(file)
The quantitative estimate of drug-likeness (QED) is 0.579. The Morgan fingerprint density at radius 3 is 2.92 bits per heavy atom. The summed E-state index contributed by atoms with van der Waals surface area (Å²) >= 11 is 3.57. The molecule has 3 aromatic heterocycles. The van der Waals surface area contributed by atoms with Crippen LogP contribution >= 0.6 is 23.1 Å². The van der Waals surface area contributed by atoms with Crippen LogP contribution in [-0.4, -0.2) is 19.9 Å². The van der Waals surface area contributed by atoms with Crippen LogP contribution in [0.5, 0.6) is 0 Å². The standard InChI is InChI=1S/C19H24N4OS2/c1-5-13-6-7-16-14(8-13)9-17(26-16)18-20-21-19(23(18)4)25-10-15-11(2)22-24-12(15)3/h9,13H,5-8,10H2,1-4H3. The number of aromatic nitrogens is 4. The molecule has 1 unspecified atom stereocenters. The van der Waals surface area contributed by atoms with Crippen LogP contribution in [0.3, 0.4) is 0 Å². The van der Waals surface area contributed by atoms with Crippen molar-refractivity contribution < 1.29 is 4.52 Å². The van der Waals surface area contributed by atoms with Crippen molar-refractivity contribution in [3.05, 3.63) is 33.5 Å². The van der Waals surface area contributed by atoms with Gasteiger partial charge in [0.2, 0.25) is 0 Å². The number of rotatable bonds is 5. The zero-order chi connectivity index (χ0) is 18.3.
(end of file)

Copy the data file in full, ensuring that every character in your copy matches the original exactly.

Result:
The quantitative estimate of drug-likeness (QED) is 0.579. The Morgan fingerprint density at radius 3 is 2.92 bits per heavy atom. The summed E-state index contributed by atoms with van der Waals surface area (Å²) >= 11 is 3.57. The molecule has 3 aromatic heterocycles. The van der Waals surface area contributed by atoms with Crippen LogP contribution >= 0.6 is 23.1 Å². The van der Waals surface area contributed by atoms with Crippen LogP contribution in [-0.4, -0.2) is 19.9 Å². The van der Waals surface area contributed by atoms with Crippen LogP contribution in [0.5, 0.6) is 0 Å². The standard InChI is InChI=1S/C19H24N4OS2/c1-5-13-6-7-16-14(8-13)9-17(26-16)18-20-21-19(23(18)4)25-10-15-11(2)22-24-12(15)3/h9,13H,5-8,10H2,1-4H3. The number of aromatic nitrogens is 4. The molecule has 1 unspecified atom stereocenters. The van der Waals surface area contributed by atoms with Crippen LogP contribution in [0.3, 0.4) is 0 Å². The van der Waals surface area contributed by atoms with Crippen molar-refractivity contribution < 1.29 is 4.52 Å². The van der Waals surface area contributed by atoms with Crippen molar-refractivity contribution in [3.05, 3.63) is 33.5 Å². The van der Waals surface area contributed by atoms with Gasteiger partial charge in [0.2, 0.25) is 0 Å². The number of rotatable bonds is 5. The zero-order chi connectivity index (χ0) is 18.3.